Polycystic Kidney Disease is inherited kidney disease that progresses slowly. If it develops into worse condition, it may affect your life in many aspects, such as pregnancy, lifespan etc.
PKD and Pregnancy
PKD patients are suggested to have a baby on the condition of stable kidney function. Due to the disease, pregnancy will overload the kidneys more, which may be a trigger of progressive kidney failure. This is dangerous for both mother-to-be and fetus.
Before you plan to have a baby, you are suggested to manage well preparation for it, including improving kidney function, controlling blood pressure and seeing your doctor at a regular basis.
Will I Pass PKD Genes on My Children?
PKD comes into two forms, autosomal dominant PKD (ADPKD) and autosomal recessive PKD (ARPKD). In ADPKD, an affected parent has 50% chance of passing the disease to his or her child. And if both parents have the disease, the affected possibility of their children will go up to 75%.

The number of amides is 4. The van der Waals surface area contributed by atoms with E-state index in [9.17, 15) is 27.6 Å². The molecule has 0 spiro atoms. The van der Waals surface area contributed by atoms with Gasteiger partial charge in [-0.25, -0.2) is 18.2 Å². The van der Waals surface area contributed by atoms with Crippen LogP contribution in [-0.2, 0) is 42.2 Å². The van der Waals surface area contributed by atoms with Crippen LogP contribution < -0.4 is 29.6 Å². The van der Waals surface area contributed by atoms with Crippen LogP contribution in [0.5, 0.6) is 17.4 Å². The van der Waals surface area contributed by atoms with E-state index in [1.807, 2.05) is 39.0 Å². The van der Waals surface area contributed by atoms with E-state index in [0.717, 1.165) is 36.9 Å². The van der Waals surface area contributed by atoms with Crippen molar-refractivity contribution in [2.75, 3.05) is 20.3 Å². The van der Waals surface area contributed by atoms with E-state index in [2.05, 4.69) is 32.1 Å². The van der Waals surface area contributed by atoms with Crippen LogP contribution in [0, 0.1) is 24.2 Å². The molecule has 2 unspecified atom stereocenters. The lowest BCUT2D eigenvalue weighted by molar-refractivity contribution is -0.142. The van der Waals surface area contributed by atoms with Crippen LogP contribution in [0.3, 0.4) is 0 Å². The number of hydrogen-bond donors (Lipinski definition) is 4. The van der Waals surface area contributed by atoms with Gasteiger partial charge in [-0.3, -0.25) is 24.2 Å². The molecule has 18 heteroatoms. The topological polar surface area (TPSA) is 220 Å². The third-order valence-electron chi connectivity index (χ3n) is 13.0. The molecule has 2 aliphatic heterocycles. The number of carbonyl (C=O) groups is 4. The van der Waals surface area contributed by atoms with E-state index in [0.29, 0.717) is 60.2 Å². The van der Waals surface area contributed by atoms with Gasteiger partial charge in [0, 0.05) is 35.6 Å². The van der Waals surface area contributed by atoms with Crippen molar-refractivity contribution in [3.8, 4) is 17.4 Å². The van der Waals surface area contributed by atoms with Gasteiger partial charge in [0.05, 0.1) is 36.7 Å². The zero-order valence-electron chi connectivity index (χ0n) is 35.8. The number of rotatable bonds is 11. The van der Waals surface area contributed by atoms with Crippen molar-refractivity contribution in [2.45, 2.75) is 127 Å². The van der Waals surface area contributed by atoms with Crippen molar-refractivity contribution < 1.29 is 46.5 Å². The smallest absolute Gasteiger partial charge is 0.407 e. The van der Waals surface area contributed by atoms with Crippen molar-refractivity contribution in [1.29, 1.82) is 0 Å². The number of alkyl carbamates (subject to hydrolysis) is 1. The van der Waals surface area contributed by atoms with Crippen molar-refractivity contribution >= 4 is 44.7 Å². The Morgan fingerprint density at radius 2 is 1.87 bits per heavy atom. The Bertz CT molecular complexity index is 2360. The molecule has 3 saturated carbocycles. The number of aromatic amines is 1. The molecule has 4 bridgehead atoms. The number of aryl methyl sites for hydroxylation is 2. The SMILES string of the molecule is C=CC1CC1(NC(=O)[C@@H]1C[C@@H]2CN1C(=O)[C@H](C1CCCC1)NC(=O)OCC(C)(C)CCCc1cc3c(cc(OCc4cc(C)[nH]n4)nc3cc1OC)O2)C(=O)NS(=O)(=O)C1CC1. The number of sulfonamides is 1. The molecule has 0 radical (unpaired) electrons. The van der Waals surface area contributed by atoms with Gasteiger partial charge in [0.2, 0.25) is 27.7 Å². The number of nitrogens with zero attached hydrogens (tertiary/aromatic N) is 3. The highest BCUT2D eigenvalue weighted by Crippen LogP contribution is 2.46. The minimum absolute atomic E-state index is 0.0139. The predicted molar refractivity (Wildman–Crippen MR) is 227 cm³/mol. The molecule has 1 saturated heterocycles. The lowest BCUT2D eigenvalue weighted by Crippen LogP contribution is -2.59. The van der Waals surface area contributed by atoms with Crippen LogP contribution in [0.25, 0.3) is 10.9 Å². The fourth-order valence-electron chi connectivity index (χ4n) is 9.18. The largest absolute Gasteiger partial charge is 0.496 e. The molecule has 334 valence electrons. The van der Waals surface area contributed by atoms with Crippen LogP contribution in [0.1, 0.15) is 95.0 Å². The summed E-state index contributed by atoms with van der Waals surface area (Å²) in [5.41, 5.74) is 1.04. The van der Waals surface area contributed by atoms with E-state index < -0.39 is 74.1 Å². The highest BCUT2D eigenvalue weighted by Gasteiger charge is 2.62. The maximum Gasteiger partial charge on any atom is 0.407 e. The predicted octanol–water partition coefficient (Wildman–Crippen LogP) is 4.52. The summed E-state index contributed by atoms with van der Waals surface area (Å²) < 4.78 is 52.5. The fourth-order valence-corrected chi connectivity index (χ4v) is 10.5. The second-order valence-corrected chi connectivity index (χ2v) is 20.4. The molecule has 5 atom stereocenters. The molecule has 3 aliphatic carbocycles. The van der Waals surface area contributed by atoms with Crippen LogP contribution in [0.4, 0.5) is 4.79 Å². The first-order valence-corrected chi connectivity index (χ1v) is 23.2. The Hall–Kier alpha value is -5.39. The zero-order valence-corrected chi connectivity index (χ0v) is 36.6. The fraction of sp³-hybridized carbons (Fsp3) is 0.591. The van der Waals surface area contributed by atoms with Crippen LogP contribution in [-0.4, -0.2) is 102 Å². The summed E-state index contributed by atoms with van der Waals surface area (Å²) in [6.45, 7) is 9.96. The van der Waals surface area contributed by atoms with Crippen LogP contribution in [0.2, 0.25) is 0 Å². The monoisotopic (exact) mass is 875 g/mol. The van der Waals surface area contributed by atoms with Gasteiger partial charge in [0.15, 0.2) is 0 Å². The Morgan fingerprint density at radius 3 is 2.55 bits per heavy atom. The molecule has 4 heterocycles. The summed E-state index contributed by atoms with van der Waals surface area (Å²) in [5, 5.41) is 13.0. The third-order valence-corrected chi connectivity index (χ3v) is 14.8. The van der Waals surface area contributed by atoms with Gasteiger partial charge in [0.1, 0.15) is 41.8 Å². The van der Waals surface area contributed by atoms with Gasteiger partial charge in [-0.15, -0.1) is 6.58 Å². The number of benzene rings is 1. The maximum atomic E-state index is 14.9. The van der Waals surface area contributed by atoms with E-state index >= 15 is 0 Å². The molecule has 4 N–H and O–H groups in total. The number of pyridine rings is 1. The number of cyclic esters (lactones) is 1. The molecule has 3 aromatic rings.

Additionally, there is a 10% rate of spontaneous mutation for ADPKD.
ARPKD, the rarer form of polycystic kidney disease, is inherited from both parents and affects between 1 in 10,000 to 1 in 40,000 babies.
Polycystic Kidney Disease and Life Expectancy
There is not a standard answer for Polycystic Kidney Disease Life Expectancy. Some patients will live their whole lives without developing into End Stage Kidney Disease. However, some others develop into kidney failure within several years, which affects their life and lifespan a lot.
PKD can cause Kidney Failure in more than 50% of the patients who have it. And most of these patients develop into kidney failure before they are at the age of 50s to 60s.
Not all patients’ life are affected by PKD greatly. Talking with your doctor about the lifestyle and treatment on the basis of your individual condition will help slow down the course of PKD.